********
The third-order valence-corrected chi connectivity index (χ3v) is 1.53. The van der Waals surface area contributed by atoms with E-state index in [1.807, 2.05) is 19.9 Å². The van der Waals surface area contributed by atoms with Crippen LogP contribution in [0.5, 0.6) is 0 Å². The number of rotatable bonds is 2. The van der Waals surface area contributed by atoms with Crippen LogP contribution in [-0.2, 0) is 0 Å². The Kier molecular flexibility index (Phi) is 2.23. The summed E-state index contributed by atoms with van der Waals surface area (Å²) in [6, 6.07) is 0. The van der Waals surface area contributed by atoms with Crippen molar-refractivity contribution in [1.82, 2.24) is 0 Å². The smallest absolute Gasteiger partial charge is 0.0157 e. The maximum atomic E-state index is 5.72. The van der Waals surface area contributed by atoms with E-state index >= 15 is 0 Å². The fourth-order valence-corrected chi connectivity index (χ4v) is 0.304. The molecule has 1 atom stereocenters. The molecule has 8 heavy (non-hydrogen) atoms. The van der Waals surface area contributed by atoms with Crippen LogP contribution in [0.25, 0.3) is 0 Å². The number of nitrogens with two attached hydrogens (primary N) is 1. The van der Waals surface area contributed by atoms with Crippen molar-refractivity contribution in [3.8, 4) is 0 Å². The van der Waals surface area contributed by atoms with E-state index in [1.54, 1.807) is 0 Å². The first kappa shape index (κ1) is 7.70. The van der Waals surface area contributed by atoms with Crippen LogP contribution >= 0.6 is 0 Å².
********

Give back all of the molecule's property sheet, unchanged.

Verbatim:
The third-order valence-corrected chi connectivity index (χ3v) is 1.53. The van der Waals surface area contributed by atoms with E-state index in [1.807, 2.05) is 19.9 Å². The van der Waals surface area contributed by atoms with Crippen LogP contribution in [0.5, 0.6) is 0 Å². The number of rotatable bonds is 2. The van der Waals surface area contributed by atoms with Crippen LogP contribution in [-0.2, 0) is 0 Å². The Kier molecular flexibility index (Phi) is 2.23. The summed E-state index contributed by atoms with van der Waals surface area (Å²) in [6, 6.07) is 0. The van der Waals surface area contributed by atoms with Crippen molar-refractivity contribution in [1.82, 2.24) is 0 Å². The smallest absolute Gasteiger partial charge is 0.0157 e. The maximum atomic E-state index is 5.72. The van der Waals surface area contributed by atoms with E-state index >= 15 is 0 Å². The fourth-order valence-corrected chi connectivity index (χ4v) is 0.304. The molecule has 1 atom stereocenters. The molecule has 8 heavy (non-hydrogen) atoms. The van der Waals surface area contributed by atoms with Crippen LogP contribution in [0.25, 0.3) is 0 Å². The number of nitrogens with two attached hydrogens (primary N) is 1. The van der Waals surface area contributed by atoms with Crippen molar-refractivity contribution in [3.8, 4) is 0 Å². The van der Waals surface area contributed by atoms with E-state index in [1.54, 1.807) is 0 Å². The first kappa shape index (κ1) is 7.70. The van der Waals surface area contributed by atoms with Crippen LogP contribution >= 0.6 is 0 Å².